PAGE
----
What do closets, attics, and basements have in common? They can all easily turn from a convenient place to store items to a “dumping zone”. Basements can be one of the hardest places in your house to manage – out of sight, out of mind and lots of trouble. Use the steps below to create more workable and enjoyable space.
STEP 1: Commit to spending time. It took time to get your basement this way and it’s okay to get it organized in multiple sessions. Spend 30 minutes a day or a couple of hours on the weekend – whatever works best for you and keeps you motivated.
STEP 2: Zone your space. Zones are essential to keep order in your basement. Assign zones in your basement by function: utility, storage and living area.
Utility Zone: This is where your furnace, water heater, circuit breaker box, shut off valves, etc. are located. It’s especially important to keep this zone clear of clutter in case of an emergency.
Storage Zone: This space can be divided into separate sections for automobile supplies, sporting equipment, gardening and lawn care tools, holiday decorations, paperwork and spare household supplies. Keep the items you use most – light bulbs, paper towels – in the easiest to reach locations. For once or twice a year needs – think holiday decorations or camping gear – store these items in harder to reach places.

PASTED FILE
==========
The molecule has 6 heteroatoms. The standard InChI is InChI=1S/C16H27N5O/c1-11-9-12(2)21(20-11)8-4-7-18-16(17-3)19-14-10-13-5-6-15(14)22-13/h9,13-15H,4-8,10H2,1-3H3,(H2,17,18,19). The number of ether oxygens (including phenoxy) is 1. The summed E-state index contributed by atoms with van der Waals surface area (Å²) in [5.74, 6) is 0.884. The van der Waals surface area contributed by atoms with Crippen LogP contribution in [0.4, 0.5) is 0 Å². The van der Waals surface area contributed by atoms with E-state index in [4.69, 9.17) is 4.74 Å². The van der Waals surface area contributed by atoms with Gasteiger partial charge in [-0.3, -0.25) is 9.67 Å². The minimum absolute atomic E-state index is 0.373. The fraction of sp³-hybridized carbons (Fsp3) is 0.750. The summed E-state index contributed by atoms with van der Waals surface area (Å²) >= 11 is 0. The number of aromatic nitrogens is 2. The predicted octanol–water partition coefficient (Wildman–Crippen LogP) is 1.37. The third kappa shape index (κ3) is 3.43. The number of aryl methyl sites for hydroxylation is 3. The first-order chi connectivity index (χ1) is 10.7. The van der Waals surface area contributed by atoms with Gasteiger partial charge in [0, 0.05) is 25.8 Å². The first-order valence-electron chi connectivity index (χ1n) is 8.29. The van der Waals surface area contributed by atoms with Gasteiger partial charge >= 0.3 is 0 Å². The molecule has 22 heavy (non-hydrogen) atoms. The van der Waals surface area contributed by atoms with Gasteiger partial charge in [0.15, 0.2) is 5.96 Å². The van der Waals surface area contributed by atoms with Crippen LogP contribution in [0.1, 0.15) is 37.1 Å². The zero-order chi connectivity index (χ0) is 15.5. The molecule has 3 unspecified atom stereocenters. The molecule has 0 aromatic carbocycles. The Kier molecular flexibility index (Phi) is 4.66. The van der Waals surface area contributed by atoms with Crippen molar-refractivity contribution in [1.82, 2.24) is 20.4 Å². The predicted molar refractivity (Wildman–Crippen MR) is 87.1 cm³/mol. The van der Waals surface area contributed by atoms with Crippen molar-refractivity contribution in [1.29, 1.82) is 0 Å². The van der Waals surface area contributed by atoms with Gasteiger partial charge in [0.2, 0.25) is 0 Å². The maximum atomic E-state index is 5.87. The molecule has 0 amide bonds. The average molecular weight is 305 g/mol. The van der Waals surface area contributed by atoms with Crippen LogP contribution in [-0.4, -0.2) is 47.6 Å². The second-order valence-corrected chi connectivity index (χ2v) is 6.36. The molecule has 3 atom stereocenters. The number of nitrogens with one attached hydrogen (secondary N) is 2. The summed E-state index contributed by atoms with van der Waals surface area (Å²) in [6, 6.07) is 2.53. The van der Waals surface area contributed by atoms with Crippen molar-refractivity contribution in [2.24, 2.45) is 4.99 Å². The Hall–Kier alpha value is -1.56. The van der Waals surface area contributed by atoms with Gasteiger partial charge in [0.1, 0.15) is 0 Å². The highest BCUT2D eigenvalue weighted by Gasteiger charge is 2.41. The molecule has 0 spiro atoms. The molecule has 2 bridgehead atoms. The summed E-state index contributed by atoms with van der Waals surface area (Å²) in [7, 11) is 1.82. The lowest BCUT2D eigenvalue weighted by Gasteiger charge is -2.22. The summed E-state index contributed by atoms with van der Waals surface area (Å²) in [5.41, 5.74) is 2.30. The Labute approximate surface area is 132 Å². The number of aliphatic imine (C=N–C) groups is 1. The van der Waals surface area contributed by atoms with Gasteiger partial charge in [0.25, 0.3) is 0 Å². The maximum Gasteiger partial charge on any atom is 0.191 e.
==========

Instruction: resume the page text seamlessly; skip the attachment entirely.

Living Area Zone: This is the area that you use for play or entertaining. Keep this area clutter-free of the items you can store in the utility or clutter zone. Closed cabinets for toys and games fit well into this space.
STEP 3: Sort Your Stuff. Sort everything into categories. Separate gardening tools from the car maintenance supplies and sporting equipment. Keeping “like” items together makes everything easier to find.
STEP 4: Toss the Trash. Get rid of all the broken equipment, rusted tools and toys that are missing pieces. If you have a hard time letting go of things that have sentimental value, take a photo to keep the memories but get rid of anything beyond repair or no longer needed.
STEP 5: Share Your Stuff. Once you’ve sorted your items into categories, you may be surprised by how many duplicates you have. Does anyone really need 3 hammers and 6 medium paintbrushes? Keep 1 or 2 and donate the rest.
STEP 6: Pick the Right Storage. Investing in hard plastic bins with lids and wooden or metal shelving to keep boxes a few inches off the floor can be worthwhile. Clear plastic bins make it easier to see what’s inside and better protect against water, dust, dirt and critters. Wooden or metal shelving to keep bins off of the floor is ideal – even if you’ve never had a flooded basement, it’s always a possibility.